Tulisa Contostavlos, the popular singer, N-Dubz member, and lately Judge of X-Factor, was driving her Ferrari near Southgate Station last September when she collided with another car.
It seems that she “drove “on the wrong side of the road” and hit a vehicle which was carrying two people“. Police were called and Ms Contostavlos was breathalysed, being over the limit at the time.
For reasons which aren’t clear, Ms Contostavlos was not charged until 7th March 2016. Although she was originally charged with Dangerous Driving as well as drink drive, that first charge is not being pursued.
She was sentenced on 4th April 2016 to be disqualified from driving for 15 months, and was ordered to pay a total of £1,185 in ‘fines and costs’.
Comment – did she get special treatment?
It’s often the case that when celebrities get prosecuted, the general public think that they get more lenient treatment than others.
In our experience the opposite is, if anything, the truth. What do we make of the sentence here?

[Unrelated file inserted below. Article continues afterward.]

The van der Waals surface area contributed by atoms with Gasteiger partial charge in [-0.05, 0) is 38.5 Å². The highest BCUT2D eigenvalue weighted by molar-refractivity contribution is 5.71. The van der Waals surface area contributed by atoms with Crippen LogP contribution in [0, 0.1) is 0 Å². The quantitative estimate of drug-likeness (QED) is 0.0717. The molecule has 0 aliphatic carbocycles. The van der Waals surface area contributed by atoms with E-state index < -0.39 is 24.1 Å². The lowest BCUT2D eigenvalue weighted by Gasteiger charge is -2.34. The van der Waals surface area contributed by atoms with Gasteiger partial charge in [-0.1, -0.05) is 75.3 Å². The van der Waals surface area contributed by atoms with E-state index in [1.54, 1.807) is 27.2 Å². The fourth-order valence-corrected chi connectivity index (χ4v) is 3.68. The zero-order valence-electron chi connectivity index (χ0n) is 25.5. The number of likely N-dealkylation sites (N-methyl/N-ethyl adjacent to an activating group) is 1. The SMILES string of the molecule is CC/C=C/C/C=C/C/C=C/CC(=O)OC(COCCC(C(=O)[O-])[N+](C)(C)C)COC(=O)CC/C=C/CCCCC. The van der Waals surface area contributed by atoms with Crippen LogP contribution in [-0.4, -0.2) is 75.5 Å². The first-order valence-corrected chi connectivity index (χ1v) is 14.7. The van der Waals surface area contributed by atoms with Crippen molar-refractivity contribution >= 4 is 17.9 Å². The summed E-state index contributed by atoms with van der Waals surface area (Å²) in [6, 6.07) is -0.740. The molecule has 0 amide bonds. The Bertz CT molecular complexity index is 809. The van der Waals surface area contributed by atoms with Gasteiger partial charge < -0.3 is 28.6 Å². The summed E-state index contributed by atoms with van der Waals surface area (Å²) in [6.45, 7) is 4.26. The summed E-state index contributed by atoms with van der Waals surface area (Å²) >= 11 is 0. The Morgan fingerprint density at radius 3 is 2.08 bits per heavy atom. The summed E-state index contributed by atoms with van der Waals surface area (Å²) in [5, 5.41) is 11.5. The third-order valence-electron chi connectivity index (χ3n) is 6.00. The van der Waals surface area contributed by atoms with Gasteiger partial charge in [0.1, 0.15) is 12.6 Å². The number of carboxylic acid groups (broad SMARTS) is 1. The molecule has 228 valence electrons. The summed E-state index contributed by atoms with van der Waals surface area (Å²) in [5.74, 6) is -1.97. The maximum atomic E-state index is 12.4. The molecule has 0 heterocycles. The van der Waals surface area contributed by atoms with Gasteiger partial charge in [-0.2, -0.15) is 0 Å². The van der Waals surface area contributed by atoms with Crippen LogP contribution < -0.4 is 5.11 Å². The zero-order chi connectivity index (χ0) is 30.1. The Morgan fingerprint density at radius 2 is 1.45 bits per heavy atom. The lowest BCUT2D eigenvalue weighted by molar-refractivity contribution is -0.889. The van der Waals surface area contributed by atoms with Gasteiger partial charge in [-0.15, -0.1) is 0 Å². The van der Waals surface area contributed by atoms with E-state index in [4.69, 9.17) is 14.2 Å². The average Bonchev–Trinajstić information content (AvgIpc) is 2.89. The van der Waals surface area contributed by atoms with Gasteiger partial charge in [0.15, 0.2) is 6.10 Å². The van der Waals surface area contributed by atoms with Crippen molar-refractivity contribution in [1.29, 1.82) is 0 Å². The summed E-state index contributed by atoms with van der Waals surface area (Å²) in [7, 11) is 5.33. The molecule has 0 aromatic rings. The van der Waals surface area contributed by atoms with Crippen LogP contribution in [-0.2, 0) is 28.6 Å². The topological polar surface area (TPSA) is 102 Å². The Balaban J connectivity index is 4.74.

In the first draft of our post we said (sorry, too busy work-wise to do a full re-write):
The problem is that we don’t know the amount by which Tulisa was over the limit – this is the crucial factor in deciding the sentence (see page 124 Magistrates’ Court Sentencing Guidelines). The fact of a collision is a strong aggravating factor.
There is a wide range of sentencing options, from a Fine to Prison. Working backwards (as it were), from the level of ban and fine, it looks like the reading was around the 50-60 in breath.
The BBC report confirmed that the actual amount was 54mg, so (thankfully) this seems to work out.
We then said :
A possible breakdown would be a fine of £1,000, which gives a Victim Surcharge of £100, and £85 costs.
We’re pleased to say that, as the later versions of the BBC report confirmed, we got this spot on.
The starting point would be a Band C fine, a starting point 150% of the weekly income. With credit for a plea of guilty, this puts her income in the region of £1,500 a week. There is the obvious caveat that this is not a mathematical exercise however.
But, looking at this it seems that Tulisa was, as we would expect, treated as any other defendant who graced Highbury Corner Magistrates’ Court.